Whilst I have admitted defeat this month and realise I am unlikely to finish my 2017 Reading Challenge, I’m still reading some of the books the various prompts have meant I’ve downloaded (waste not, want not and all that!). This one is in the category ‘A book from a non human perspective’. As you may guess from the title – this is from the perspective of a bee. Here’s the blurb.
“Born into the lowest class of her society, Flora 717 is a sanitation bee, only fit to clean her orchard hive. Living to accept, obey and serve, she is prepared to sacrifice everything for her beloved holy mother, the Queen.
Yet Flora has talents that are not typical of her kin. And while mutant bees are usually instantly destroyed, Flora is reassigned to feed the newborns, before becoming a forager, collecting pollen on the wing. Then she finds her way into the Queen’s inner sanctum, where she discovers secrets both sublime and ominous.
Enemies roam everywhere, from the fearsome fertility police to the high priestesses who jealously guard the Hive Mind. But Flora cannot help but break the most sacred law of all, meaning her instinct to serve is overshadowed by a desire, as overwhelming as it is forbidden…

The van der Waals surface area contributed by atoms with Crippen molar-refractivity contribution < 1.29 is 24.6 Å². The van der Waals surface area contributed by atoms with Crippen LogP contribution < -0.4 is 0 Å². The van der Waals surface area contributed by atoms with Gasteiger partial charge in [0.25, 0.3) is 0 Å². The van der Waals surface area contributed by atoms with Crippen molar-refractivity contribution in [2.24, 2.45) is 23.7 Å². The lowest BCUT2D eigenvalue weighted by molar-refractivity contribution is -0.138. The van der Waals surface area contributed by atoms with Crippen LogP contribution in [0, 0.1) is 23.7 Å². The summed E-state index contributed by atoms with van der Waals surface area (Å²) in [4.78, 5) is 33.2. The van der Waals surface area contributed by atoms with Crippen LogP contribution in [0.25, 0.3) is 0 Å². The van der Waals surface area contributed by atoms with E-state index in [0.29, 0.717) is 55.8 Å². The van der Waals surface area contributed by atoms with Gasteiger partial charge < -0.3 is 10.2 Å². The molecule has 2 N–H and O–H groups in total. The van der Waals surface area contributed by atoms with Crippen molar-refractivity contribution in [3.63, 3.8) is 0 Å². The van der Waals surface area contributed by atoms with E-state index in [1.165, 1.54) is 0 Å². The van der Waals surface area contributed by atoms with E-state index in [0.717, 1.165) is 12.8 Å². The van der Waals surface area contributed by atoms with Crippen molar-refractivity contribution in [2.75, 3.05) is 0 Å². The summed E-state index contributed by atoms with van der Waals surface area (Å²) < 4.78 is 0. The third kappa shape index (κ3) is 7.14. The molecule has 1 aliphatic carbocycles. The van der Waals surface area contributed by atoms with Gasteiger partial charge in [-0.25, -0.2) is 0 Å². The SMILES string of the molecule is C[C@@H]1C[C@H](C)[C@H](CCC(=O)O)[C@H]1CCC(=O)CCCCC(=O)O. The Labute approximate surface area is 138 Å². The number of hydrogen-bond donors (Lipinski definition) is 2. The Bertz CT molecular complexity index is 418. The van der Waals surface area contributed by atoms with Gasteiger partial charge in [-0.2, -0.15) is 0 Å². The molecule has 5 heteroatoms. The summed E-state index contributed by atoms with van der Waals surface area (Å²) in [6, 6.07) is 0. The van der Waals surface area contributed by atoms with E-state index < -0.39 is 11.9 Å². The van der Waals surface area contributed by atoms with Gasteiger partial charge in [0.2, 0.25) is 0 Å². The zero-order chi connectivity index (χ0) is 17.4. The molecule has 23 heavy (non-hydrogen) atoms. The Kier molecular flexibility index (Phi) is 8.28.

Laline Paull’s chilling yet ultimately triumphant novel creates a luminous world both alien and uncannily familiar. Thrilling and imaginative, ‘The Bees’ is the story of a heroine who changes her destiny and her world.”
Now, I have to confess for the first 20% of this book I struggled to imagine this as anything other than the set of The Bee Movie – which is a fairly rubbish cartoon film that my kids watched in the back of my car for months on end some years ago. I am completely sure that Laline Paull did not make wonderful descriptions for me to imagine that – but I really struggled to see it in any different way!
In fact I really struggled to get into this book (probably because it’s not really my type of genre – I’m not good at non human / sci fi type books or films for that matter) and because I’d admitted defeat on the challenge as a whole – so was having a bit of a teenage ‘what’s the point in reading it at all if I’m not going to finish the challenge’ grumpy, shoulder hunched kind of mard!
The descriptions are great – and I am sure the research into the inner workings of a bee hive and the life cycle of different types of bees was cleverly incorporated – but I just didn’t really get the point of it. I don’t particularly like bees, I had no affinity to Flora, and didn’t really care what happened to her or the hive – which I don’t think helped my love of the book – and the fact it took me so long to wade through it.
I think I need to remember that ‘critically acclaimed’ and ‘award winning ‘ don’t necessarily mean a book I will enjoy!!
Still – another category ticked off – and another author I won’t rush to read again – so not a total waste of time!!